The gains to London from an elected mayoralty are hard to disentangle from the performance of the eight years of Livingstone’s incumbency, but they are undeniable. The democratic potency awarded the office secured an astronomical £1 billion subsidy for London’s buses and probably three times that amount for the giant Olympics and Crossrail projects.

In no other British city would a leader have dared to proceed (for better or worse) with the congestion charge. Nor have Labour home secretaries felt strong enough to cap Livingstone’s extra spending on the police, as they have police authorities in other areas. Having won the argument but initially lost the battle against Brown’s privatised Tube, Livingstone has now “localised” it de facto by taking over the failed Metronet consortium.

Like him or loathe him, Livingstone has established the concept of city government as an entity in the American sense, in contrast to the urban cabalism of which he was previously a notorious exponent. London is no longer “town” but city.

While it is ludicrous for Livingstone to castigate Margaret Thatcher for policies that now enable him to claim credit for London being the “No 1 world business centre”, he has renounced his left-wing stance to keep it so. He defended tax privileges for nondomiciled residents and said he would cross Tube strikers’ picket lines.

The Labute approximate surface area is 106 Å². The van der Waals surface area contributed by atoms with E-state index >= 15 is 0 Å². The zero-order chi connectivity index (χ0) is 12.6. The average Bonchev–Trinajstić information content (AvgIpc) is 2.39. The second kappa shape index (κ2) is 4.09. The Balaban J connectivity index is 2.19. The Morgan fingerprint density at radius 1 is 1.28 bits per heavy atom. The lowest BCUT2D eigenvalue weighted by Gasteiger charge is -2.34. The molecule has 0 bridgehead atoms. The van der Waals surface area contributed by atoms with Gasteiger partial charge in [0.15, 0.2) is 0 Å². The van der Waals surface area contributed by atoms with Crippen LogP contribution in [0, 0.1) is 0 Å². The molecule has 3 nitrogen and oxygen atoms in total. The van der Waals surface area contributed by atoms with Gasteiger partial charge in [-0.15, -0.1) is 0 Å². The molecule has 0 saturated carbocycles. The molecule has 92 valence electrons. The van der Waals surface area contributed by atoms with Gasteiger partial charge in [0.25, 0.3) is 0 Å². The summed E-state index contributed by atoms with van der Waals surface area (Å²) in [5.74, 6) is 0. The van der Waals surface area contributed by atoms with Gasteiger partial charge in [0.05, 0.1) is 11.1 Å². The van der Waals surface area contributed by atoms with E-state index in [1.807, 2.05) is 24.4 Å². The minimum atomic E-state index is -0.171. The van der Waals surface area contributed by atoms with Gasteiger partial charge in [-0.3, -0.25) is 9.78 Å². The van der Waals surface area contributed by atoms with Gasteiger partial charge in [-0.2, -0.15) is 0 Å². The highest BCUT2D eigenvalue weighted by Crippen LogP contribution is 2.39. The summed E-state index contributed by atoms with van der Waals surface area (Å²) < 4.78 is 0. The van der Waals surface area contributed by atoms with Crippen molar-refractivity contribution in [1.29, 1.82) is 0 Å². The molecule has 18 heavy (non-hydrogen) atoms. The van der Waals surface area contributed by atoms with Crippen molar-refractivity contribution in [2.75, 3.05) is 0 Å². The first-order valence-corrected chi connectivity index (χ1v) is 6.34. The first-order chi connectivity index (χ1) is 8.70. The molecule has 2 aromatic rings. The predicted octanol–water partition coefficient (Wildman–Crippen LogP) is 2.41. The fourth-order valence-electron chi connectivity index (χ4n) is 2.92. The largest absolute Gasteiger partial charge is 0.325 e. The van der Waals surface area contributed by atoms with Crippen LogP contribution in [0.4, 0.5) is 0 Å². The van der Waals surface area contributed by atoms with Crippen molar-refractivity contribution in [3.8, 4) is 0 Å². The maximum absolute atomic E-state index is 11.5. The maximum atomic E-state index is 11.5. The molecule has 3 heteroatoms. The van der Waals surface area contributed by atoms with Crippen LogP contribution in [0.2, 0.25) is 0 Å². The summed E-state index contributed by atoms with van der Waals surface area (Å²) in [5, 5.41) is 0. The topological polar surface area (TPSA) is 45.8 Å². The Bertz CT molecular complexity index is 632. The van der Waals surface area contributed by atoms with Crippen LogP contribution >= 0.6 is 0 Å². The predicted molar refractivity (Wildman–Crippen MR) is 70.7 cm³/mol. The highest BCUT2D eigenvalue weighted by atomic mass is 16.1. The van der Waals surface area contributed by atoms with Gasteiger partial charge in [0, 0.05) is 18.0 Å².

In many respects Labour is fielding a more right-wing candidate than the Tories. Livingstone is strongly pro-developer. In eight years he has done little to clean up London’s physical environment comparable, say, with Paris, Amsterdam or Barcelona. Instead he has pushed through a plague of speculative skyscrapers and what Rowan Moore of the Architecture Foundation calls “massive commercial developments . . . high quality, well maintained, privately controlled spaces outside which there is a sea of public grot”.

Livingstone seeks to concentrate more power in his office and curb the boroughs. Johnson prefers low-rise and conservation and would return planning powers to the boroughs. Livingstone is not keen on open democracy and criticism. He has blown some £2 billion on the London Development Agency run by his friends for purposes as opaque as they appear unaudited.

The mayor concurs with the Home Office’s diversion of police resources into public security, while Johnson emphasises such innovations as restorative justice. Livingstone claims to want more “affordable” housing (undefined) but has achieved little. It is likely that on housing and green taxes he and Johnson would differ only at the margin.

Despite desperate attempts by the Livingstone camp to portray Johnson as somehow racist, nobody running for mayor in Europe’s most diverse city can afford to be anything but multicultural. As Johnson has found with his past Thatcherite allegiance and Livingstone with the far left and the wilder shores of Islam, both are vulnerable to suspect “supporters”.